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Amazed at linux agility

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OK, I have no idea how other OSes would have behaved in such a situation, but linux amazed me these days...

I have a brand new desktop machine (which is called obelix, with rather low specs for its age (athlon 64x2 3200+, 2 Gb RAM, Nvidia 8200), but worth the very low money less than 300€ including shipping cost) and amply sufficient for the family computing needs. Unfortunately, the SD card reader went dead a few weeks ago. A minor annoyance, but still an annoyance, especially when your camera uses an SD card... I shipped back the machine for replacement, and the aforementionned family would have had to do without a PC during that time.

That was a non acceptable situation.

I decided to try to bring back to life our previous desktop machine, called agecanonix, which had a dead SATA controller. I took out the SATA disk from obelix, put it into an external USB bay, and attempted to boot it from agecanonix. And it worked ! Well, that is, it displayed the grub menu, but refused to go farther. After a nice piece of hand from the fantastic Archlinux community, the boot process was complete, and here I was looking at the same desktop than on obelix.

I mean, I took out a hard drive from a machine, booted it from another (old) machine through an external USB bay, and it just *worked*. OK, the older machine also had an athlon (64 2200+) and an Nvidia card (6600GT), but still. The KDE 4.3.4 desktop was significantly slower, but that was expected.

Now, obelix is back and kicking, and it only took a few minutes to put back the hard drive into it, and get surfing again, only this time at full speed.

Again, I have no idea how other OSes would behave, but I'm left in awe for linux agility.

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In my experience Windows in a similar situation would have brought you flawlessly to a nice blue screen. :)

I'm not sure why you consider this to be such a feat. Ive been doing this ever since. Old machine (mainboard mostly) dies - get a new one, maybe salvage the old ram chips if they arent blown, stuff in the disks and continue working. The same goes for putting pata or sata drives into external firewire or usb cases if the internal controller died. And why should it not work? As long as the bios can get to grub it will. Maybe fstab needs some adjustments but nowadays device ids are used.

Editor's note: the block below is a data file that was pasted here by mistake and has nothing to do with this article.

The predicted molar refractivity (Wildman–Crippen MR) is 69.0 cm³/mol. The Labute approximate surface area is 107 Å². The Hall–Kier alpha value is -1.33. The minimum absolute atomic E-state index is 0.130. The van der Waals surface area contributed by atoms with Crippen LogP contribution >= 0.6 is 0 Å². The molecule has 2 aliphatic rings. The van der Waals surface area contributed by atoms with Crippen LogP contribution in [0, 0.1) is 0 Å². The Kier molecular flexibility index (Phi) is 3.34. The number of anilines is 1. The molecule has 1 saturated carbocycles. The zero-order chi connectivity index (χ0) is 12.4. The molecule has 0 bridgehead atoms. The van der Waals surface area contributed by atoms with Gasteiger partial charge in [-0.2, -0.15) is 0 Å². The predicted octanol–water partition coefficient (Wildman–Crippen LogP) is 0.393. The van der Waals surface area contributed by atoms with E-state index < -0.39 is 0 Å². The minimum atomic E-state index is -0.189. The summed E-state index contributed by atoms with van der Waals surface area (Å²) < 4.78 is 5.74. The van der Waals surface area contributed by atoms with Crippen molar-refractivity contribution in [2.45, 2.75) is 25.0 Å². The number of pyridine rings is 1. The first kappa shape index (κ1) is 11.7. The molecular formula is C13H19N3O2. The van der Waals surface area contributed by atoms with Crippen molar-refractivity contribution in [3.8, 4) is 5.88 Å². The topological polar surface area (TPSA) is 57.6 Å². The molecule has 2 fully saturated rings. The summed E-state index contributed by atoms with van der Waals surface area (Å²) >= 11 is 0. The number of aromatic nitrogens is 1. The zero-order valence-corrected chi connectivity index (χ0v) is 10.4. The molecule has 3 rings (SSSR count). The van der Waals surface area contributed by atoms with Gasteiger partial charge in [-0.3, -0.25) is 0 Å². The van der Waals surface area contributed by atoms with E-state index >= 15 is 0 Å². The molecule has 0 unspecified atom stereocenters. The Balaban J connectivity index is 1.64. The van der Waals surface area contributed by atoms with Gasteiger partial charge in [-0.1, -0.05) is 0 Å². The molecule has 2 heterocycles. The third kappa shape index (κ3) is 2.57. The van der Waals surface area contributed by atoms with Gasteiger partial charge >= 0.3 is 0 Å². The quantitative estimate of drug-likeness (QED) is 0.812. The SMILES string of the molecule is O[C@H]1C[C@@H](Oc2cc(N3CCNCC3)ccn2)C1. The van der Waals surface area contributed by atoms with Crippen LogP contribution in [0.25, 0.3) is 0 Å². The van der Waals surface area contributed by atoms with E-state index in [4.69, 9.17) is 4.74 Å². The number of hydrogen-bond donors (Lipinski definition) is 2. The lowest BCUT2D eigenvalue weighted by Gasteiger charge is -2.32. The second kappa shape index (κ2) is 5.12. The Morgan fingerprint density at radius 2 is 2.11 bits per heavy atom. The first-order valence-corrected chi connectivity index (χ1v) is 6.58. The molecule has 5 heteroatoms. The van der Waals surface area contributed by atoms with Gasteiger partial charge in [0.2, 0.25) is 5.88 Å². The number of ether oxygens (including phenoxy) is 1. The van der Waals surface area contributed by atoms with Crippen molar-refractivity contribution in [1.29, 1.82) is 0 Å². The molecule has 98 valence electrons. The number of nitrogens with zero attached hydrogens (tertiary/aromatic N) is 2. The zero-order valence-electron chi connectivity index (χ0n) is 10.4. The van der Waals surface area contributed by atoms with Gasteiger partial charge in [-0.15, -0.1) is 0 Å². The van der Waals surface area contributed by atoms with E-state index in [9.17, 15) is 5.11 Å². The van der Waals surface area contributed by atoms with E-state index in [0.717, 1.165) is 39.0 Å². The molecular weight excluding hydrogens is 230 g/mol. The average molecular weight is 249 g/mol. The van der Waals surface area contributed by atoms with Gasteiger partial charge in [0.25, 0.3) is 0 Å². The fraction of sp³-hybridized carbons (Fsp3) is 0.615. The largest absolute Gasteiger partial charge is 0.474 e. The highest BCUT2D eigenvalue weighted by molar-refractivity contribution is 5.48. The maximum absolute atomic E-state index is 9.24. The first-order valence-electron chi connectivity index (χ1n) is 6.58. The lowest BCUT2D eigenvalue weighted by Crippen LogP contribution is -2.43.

Well maybe I'm still windows polluted after all these years using linux (I'm only using it since 2003)Tongue out

I had the same experience about two years ago. I had a IBM Thinkpad X24 and had to sent it in for repair. Therefore I built the harddrive into an Dual Pentium 2 machine. The only thing I had to adjust was the driver that X had to use. Rest just worked.

Different chipset, different graphics card, different cpu, and even two instead of one cpus...

Windows can't do this

I would recommend that you configure GRUB to use the root partition's UUID in the kernel command line.  Ubuntu does that, and as a result, a similar situation resulted in a system that "just worked".  It's also more robust overall.  There is nothing in the kernel or udev that says /dev/sda should always point to the same physical drive, but the UUID will always be the same.

In XP it wasn't even possible to change between motherboards with a different IDE chipset without getting a blue screen. I don't know how 7 would behave, but at least it would require a license reactivation i think...

i dont know why it shouldnt work on windows. i dont know how it sets up the partitions but uuid and device id are the same so there should be no problem

I know it's impossible to do that with XP, and i was tought it is imposible with Linux too. You are the first guy who tell me that it is possible with Linux. Great...

I have a system installed onto an external USB/eSata drive that I take between work and home every day. The one thing that the two systems have in common is a reasonably recent nvidia grapphics card but other than that it is pretty much plug and play.

I have had some success with Windows XP (as an esata drive) however XP and newer versions of windows freak out when the hardware changes and require you to re activate your system with microsoft. (My XP drive is sitting broken until I do this)

A few years ago I was going through a bit of a "hot rod" phase and I was running a Slackware system with a custom kernel, pared down to only the drivers needed for that machine and nothing in /lib/modules/x.y.z at all. Well eventually the machine died. I figured the HDD was okay, so in my next machine I decided to recycle it. Just to see what would happen, I tried to boot the thing. It worked first time! I couldn't believe it, I had stripped basically everything I could get away with out of that kernel and still it was fine on the totally new machine.

Anyway, fast forward a few years and I am using a sensible stock kernel on the amazing Arch Linux of course :) But yes I know what you mean when you talk about these kinds of surprises.